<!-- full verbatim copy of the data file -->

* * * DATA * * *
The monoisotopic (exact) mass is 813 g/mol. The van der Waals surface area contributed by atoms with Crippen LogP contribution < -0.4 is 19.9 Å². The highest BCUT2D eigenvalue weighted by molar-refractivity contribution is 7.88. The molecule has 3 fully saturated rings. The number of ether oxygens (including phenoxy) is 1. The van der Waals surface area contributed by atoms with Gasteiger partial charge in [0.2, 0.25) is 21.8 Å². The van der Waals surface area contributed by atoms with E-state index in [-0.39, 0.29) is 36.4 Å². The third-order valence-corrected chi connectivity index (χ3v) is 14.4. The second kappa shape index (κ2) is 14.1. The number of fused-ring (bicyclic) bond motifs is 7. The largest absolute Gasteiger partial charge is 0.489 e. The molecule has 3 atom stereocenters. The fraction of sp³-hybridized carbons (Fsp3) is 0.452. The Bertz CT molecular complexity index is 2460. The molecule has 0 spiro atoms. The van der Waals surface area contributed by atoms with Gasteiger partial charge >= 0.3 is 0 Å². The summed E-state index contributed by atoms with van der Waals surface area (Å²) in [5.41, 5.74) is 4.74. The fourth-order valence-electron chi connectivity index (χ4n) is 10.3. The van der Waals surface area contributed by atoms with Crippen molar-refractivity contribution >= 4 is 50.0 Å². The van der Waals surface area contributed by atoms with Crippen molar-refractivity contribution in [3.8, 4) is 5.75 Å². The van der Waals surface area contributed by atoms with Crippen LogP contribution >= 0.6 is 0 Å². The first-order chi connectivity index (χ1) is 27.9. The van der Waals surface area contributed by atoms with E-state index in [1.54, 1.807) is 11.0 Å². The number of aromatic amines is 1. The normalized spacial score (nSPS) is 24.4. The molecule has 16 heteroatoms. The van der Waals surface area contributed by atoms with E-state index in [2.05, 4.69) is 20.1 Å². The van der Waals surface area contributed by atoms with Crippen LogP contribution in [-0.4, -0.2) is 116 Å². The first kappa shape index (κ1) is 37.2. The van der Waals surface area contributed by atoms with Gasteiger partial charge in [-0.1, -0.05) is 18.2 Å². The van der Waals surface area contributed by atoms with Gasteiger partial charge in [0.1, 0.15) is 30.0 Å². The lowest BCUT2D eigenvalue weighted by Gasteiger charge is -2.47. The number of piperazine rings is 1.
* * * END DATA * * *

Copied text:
The monoisotopic (exact) mass is 813 g/mol. The van der Waals surface area contributed by atoms with Crippen LogP contribution < -0.4 is 19.9 Å². The highest BCUT2D eigenvalue weighted by molar-refractivity contribution is 7.88. The molecule has 3 fully saturated rings. The number of ether oxygens (including phenoxy) is 1. The van der Waals surface area contributed by atoms with Gasteiger partial charge in [0.2, 0.25) is 21.8 Å². The van der Waals surface area contributed by atoms with E-state index in [-0.39, 0.29) is 36.4 Å². The third-order valence-corrected chi connectivity index (χ3v) is 14.4. The second kappa shape index (κ2) is 14.1. The number of fused-ring (bicyclic) bond motifs is 7. The largest absolute Gasteiger partial charge is 0.489 e. The molecule has 3 atom stereocenters. The fraction of sp³-hybridized carbons (Fsp3) is 0.452. The Bertz CT molecular complexity index is 2460. The molecule has 0 spiro atoms. The van der Waals surface area contributed by atoms with Gasteiger partial charge >= 0.3 is 0 Å². The summed E-state index contributed by atoms with van der Waals surface area (Å²) in [5.41, 5.74) is 4.74. The fourth-order valence-electron chi connectivity index (χ4n) is 10.3. The van der Waals surface area contributed by atoms with Crippen molar-refractivity contribution >= 4 is 50.0 Å². The van der Waals surface area contributed by atoms with Crippen molar-refractivity contribution in [3.8, 4) is 5.75 Å². The van der Waals surface area contributed by atoms with Crippen LogP contribution >= 0.6 is 0 Å². The first-order chi connectivity index (χ1) is 27.9. The van der Waals surface area contributed by atoms with E-state index in [1.54, 1.807) is 11.0 Å². The number of aromatic amines is 1. The normalized spacial score (nSPS) is 24.4. The molecule has 16 heteroatoms. The van der Waals surface area contributed by atoms with E-state index in [2.05, 4.69) is 20.1 Å². The van der Waals surface area contributed by atoms with Crippen LogP contribution in [-0.4, -0.2) is 116 Å². The first kappa shape index (κ1) is 37.2. The van der Waals surface area contributed by atoms with Gasteiger partial charge in [-0.1, -0.05) is 18.2 Å². The van der Waals surface area contributed by atoms with Gasteiger partial charge in [0.1, 0.15) is 30.0 Å². The lowest BCUT2D eigenvalue weighted by Gasteiger charge is -2.47. The number of piperazine rings is 1.